Several weeks ago I read a column about a migraine sufferer who claimed to have developed ulcers from using Excederin Migraine to treat headaches.
A reader wrote to suggest that the sufferer try Aimovig — a new FDA approved injectable drug — because after the fifth dose, the reader’s migraines had improved.
“The only real side effect,” the reader wrote, “is constipation, which can be managed with MiraLAX.”
Reading this column raised so many red flags I didn’t know where to start. But what immediately struck me was this: if taking one drug to fix a problem creates another problem that requires yet another drug to fix, then there’s still a problem.
I am not a medical professional and this column should by no means take the place of any advice received by a doctor. I am, however, a former migraine sufferer. I had my first migraine in college and, soon after, learned that my family has an extensive history of migraines.
Over time, my migraines became more frequent, severe, and debilitating. There was almost always vomiting. There was occasional vision loss. When I had three migraines in one week, my doctor ordered a head scan to rule out a tumor. I was offered a preventative drug that I declined because I was told it could weaken my immune system and make me tired. I had three young children to care for; I couldn’t risk being routinely sick and tired.
However, I’d read that some people had successfully battled migraines through massage therapy or acupuncture. When I mentioned this to my doctor, he laughed and wrote a “fake” prescription: take one massage two times per week. I decided I had nothing to lose by trying. I began regular sessions with a massage therapist and, within six months, I was migraine free.
That was 10 years ago.
While pharmaceuticals have undoubtedly saved countless lives, there are many conditions — in addition to migraines — that may be resolved using natural, homeopathic remedies, and good common sense.
“Being overweight,” for instance, “can cause high blood pressure because when there is increased weight it takes more pressure to move the blood around the body,” notes sharecare.com.
As a result, an overweight person might be prescribed medication to treat high blood pressure. But blood pressure medications, according to health.com, can provoke heartburn, and to treat heartburn, an antacid might be needed.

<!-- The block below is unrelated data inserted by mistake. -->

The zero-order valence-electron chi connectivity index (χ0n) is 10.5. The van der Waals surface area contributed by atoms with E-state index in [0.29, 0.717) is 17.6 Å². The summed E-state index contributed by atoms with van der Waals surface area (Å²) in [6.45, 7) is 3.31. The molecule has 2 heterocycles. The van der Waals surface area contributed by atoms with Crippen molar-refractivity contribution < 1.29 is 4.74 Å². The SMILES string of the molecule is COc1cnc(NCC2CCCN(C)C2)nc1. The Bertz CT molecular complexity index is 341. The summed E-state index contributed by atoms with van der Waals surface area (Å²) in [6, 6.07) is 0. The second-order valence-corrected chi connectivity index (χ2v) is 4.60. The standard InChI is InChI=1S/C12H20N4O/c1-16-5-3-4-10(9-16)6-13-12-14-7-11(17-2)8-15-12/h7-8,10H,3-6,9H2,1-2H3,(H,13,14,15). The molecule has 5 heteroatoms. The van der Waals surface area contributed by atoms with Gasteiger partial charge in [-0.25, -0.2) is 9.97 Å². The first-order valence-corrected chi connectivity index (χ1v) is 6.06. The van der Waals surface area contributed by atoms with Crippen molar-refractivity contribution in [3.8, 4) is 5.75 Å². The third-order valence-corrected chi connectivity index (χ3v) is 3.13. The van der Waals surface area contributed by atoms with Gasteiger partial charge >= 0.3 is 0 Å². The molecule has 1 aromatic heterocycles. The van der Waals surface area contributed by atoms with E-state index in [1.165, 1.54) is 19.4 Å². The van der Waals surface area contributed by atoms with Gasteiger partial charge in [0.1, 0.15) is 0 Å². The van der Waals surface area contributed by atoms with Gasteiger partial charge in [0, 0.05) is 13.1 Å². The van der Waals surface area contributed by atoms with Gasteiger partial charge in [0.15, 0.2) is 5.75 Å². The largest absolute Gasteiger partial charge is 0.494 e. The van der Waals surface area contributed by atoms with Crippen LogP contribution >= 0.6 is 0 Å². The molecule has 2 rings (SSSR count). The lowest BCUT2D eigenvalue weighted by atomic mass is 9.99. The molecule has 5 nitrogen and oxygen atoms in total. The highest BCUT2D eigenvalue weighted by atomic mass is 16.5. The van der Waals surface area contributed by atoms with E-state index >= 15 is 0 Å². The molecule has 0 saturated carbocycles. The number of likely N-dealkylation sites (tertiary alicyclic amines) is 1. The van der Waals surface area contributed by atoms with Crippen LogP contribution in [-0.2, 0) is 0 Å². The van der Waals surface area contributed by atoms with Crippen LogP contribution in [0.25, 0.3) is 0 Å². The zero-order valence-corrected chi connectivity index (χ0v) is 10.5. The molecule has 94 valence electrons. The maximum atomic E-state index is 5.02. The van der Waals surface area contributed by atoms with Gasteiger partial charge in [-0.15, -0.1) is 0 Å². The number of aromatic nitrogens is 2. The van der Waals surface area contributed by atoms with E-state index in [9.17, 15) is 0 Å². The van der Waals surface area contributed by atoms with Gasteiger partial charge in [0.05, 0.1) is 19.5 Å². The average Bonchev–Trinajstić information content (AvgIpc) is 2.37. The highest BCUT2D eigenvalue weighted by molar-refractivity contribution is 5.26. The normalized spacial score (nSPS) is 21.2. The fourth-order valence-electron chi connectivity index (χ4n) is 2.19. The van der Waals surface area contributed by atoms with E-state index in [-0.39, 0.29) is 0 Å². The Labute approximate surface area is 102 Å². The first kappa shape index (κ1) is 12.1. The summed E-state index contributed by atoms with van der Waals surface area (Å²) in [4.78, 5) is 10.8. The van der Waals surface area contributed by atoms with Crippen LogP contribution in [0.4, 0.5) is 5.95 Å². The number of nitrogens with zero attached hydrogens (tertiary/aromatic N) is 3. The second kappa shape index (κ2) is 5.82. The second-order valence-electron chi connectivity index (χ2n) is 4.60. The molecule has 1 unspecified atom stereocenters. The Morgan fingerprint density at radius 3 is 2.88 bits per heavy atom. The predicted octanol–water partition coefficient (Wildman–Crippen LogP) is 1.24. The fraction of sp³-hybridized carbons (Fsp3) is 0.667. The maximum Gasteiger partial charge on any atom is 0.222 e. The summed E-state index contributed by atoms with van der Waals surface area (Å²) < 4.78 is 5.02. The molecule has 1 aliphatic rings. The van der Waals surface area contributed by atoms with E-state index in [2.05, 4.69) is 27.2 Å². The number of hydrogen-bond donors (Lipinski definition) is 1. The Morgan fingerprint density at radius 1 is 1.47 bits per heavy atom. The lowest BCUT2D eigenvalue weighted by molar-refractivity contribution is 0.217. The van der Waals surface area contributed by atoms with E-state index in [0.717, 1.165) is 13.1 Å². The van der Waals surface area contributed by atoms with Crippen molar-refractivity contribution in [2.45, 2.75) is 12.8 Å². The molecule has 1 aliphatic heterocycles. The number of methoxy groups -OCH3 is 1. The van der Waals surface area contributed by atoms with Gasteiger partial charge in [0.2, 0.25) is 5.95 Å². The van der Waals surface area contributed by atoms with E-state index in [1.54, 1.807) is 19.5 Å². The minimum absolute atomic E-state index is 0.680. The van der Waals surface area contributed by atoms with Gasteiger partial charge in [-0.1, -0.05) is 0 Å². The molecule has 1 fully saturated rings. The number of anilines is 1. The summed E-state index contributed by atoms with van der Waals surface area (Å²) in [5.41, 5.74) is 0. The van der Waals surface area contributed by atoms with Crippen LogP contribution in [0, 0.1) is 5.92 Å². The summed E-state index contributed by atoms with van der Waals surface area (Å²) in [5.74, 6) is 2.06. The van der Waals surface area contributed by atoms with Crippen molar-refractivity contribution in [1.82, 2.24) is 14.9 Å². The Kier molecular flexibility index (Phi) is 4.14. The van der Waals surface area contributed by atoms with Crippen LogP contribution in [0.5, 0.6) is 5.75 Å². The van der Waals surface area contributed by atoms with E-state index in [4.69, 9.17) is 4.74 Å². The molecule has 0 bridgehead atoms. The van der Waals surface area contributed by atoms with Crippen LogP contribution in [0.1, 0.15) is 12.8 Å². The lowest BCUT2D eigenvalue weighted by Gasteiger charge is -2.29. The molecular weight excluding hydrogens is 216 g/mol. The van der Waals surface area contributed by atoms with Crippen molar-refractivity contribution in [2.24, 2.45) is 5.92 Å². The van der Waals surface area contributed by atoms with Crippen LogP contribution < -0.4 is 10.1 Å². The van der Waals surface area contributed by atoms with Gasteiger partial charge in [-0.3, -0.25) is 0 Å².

Briefly taking antacids to relieve stomach upset is not dangerous but, according to sharecare.com, “If taken in high doses, some antacids can cause bone loss,” and excessive bone loss may lead to osteoporosis. It can be a vicious cycle.
But this medicinal chain reaction might be avoided by simply adopting a healthy, natural weight loss plan to decrease blood pressure, eliminating the need to take additional drugs to treat the side effects caused by blood pressure medication.
“Regular physical activity — such as 150 minutes a week, or about 30 minutes most days of the week — can lower your blood pressure by about 5 to 8 mm Hg,” reports mayoclinic.org.
Exercise alone, however, is not enough to achieve optimal health and well-being.
There is, after all, truth in the adage, “you are what you eat.” No one would dump bacon grease into their car’s engine; why would anyone willingly put similarly unhealthy fuel into their own bodies? Temporary fad diets won’t do the trick, either.
On a recent group trail run, I noticed a large stick of beef jerky in the pocket of a runner’s backpack.
“I’m on the keto diet,” the runner explained.
According to healthline.com, “The ketogenic diet is a very low-carb, high-fat diet that shares many similarities with the Atkins [and other] low-carb diets. It involves drastically reducing carbohydrate intake and replacing it with fat.”
Again, I’m no expert, but any diet that suggests I eat beef jerky instead of fruit does not seem rational or reasonable to me.
In my opinion, there is only one type of diet anyone should ever adhere to: a sensible, healthy one. Maintaining good health and fitness may not be easy, but it is simple: Eat well-balanced meals in reasonable portions that encompass a wide variety of food groups. And exercise.